Grand jury: Apple Valley officer legally justified in shooting death
Armed man was shot after report of domestic abuse
A Dakota County grand jury concluded that an Apple Valley police officer was legally justified when he used deadly force in shooting a 48-year-old Apple Valley man when responding to a domestic disturbance April 29.
An officer shooting that results in a death is reviewed by a grand jury, according to long-standing policy of the Dakota County Attorney’s Office.
The officer, Tommie Booth, shot Carl Anthony Tatum when Tatum had fired two shots toward Booth that narrowly missed inside an Apple Valley townhome, according to the incident investigation that was filed by the Minnesota Bureau of Criminal Apprehension as the lead agency and assisted by the Dakota County Sheriff’s Office.
“This was a domestic incident that quickly escalated into a life and death situation as a result of actions taken by Carl Tatum,” Dakota County Attorney James Backstrom said in a Thursday press release. “Both Officers Tommie Booth and Tara Becker acted decisively and professionally in all aspects of the actions they took during this incident. Both of these officers should be commended for their heroic actions in this traumatic incident which tragically, but justifiably, resulted in the death of Carl Tatum.”
Booth shot nine rounds toward Tatum, six bullets struck Tatum while the other three hit Tatum’s gun, a Ruger 9 millimeter pistol, a couch and a wall inside the home. The other responding Apple Valley officer, Tara Becker, fired a Taser shot toward Tatum at the same time, but only one of the two prongs attached so no electric discharge occurred.
Minnesota law authorizes law enforcement officers to use deadly force when it is done to prevent an act which exposes the law enforcement officer or another to death or great bodily harm. Minnesota law also authorizes a law enforcement officer to use deadly force if the officer believed the use of deadly force was necessary to apprehend a person believed to have committed a felony involving the use or threatened use of deadly force. Under Minnesota law, domestic assault involving strangulation and assault with a deadly weapon are both felonies involving the use of deadly force.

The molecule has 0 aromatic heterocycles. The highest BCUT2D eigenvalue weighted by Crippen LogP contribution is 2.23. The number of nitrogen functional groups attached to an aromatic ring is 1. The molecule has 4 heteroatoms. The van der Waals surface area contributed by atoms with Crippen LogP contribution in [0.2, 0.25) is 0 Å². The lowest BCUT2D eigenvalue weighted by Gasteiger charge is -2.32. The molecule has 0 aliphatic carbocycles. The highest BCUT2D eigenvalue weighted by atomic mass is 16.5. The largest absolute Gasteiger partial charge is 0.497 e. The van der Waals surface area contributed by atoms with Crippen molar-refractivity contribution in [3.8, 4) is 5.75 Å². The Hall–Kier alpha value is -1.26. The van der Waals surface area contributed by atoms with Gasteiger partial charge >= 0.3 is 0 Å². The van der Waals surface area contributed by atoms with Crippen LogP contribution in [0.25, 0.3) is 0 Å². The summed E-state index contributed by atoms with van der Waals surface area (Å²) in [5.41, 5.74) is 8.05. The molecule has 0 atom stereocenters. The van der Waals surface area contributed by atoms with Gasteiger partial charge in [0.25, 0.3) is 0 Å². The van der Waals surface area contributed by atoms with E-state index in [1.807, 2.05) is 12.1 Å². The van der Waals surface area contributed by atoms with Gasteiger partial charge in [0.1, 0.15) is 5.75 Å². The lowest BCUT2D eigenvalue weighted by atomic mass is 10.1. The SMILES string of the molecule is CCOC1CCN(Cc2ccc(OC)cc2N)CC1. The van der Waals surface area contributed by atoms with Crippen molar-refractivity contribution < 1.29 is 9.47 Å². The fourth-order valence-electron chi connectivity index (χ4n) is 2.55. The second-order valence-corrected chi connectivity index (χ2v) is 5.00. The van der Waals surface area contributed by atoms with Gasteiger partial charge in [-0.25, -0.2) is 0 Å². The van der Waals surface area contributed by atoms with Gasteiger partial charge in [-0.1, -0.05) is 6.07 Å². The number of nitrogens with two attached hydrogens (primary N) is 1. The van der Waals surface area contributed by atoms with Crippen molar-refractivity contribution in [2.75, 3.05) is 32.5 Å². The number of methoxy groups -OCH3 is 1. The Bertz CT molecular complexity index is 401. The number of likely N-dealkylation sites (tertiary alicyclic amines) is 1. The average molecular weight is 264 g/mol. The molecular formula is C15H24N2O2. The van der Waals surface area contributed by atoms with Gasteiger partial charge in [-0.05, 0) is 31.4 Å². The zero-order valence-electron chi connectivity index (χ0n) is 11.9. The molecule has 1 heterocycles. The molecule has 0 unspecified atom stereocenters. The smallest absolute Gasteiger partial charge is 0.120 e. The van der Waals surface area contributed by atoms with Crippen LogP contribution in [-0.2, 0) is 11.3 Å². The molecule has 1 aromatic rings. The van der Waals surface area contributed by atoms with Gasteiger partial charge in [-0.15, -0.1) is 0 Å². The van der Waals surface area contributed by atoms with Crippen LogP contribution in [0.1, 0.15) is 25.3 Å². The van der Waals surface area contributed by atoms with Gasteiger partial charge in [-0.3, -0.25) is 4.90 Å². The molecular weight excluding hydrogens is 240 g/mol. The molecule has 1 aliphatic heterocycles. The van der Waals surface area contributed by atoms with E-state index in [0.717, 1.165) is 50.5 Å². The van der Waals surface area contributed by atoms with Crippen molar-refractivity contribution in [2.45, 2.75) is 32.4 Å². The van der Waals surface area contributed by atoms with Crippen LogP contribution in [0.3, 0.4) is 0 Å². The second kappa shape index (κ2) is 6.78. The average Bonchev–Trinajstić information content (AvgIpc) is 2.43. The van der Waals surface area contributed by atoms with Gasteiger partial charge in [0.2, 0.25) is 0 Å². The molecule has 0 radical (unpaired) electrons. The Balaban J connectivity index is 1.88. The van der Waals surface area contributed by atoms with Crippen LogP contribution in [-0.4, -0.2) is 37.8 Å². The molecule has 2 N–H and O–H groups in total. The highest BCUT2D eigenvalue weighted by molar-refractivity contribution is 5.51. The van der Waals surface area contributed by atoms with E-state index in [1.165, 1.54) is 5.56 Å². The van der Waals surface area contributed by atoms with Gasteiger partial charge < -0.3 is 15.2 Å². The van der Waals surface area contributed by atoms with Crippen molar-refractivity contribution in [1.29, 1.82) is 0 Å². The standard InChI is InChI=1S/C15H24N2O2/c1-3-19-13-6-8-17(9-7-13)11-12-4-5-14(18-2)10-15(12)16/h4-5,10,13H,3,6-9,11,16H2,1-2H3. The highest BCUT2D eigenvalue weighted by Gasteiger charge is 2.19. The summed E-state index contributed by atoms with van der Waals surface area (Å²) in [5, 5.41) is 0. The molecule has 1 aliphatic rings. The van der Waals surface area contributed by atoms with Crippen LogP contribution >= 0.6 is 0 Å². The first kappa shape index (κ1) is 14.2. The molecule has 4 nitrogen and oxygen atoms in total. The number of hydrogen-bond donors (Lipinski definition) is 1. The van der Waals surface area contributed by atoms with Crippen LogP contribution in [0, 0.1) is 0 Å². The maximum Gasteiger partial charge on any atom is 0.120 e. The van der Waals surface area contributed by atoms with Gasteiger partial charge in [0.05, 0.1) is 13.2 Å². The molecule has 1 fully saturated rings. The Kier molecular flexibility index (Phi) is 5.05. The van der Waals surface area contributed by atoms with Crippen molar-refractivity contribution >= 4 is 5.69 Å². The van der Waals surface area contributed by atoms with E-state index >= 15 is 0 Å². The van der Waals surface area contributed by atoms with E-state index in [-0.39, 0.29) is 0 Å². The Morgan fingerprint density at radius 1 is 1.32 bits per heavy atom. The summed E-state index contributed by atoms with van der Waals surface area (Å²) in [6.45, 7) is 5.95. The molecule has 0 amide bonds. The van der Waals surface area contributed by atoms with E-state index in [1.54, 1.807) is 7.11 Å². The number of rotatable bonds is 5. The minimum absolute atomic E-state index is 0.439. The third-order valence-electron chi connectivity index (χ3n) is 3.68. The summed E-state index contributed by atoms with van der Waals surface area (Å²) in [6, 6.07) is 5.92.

According to the investigation report:
The two officers were responding to a 911 call made by an Apple Valley woman at approximately 5:45 p.m. to report that she was the victim of domestic strangulation.
Upon arrival, Becker spoke with the female victim in her car outside the townhome and Booth spoke with Tatum, at first inside the townhome and then on the front steps outside.
After consulting with each other, the officers concluded there was probable cause to arrest Tatum.
Booth asked Tatum to stand on the front steps, at which time he stated loudly “(expletive) …* this,” turned and ran inside the townhome.
Booth and Becker ran after Tatum who was running up the steps toward the living room. Booth tried unsuccessfully to grab Tatum’s sweatshirt to stop him as he was running up the flight of stairs toward the living room.
Booth loudly told Tatum to stop. He did not, but continued into the living room toward the loveseat he had previously been sitting on when the police officers arrived. Tatum reached under the cushion of the loveseat, pulled out a pistol and turned toward the two police officers, raising the gun in the direction of Booth as he did so.
Booth, who was standing at the top of the stairs, had drawn his service revolver, and Becker, who was standing near the top of the steps, had drawn her Taser when the shooting occurred.
Immediately after shots were fired, Booth and Becker secured Tatum and began to administer first aid. Paramedics and other police officers arrived within minutes and Tatum was transported to Regions Hospital in St. Paul where he died later that evening.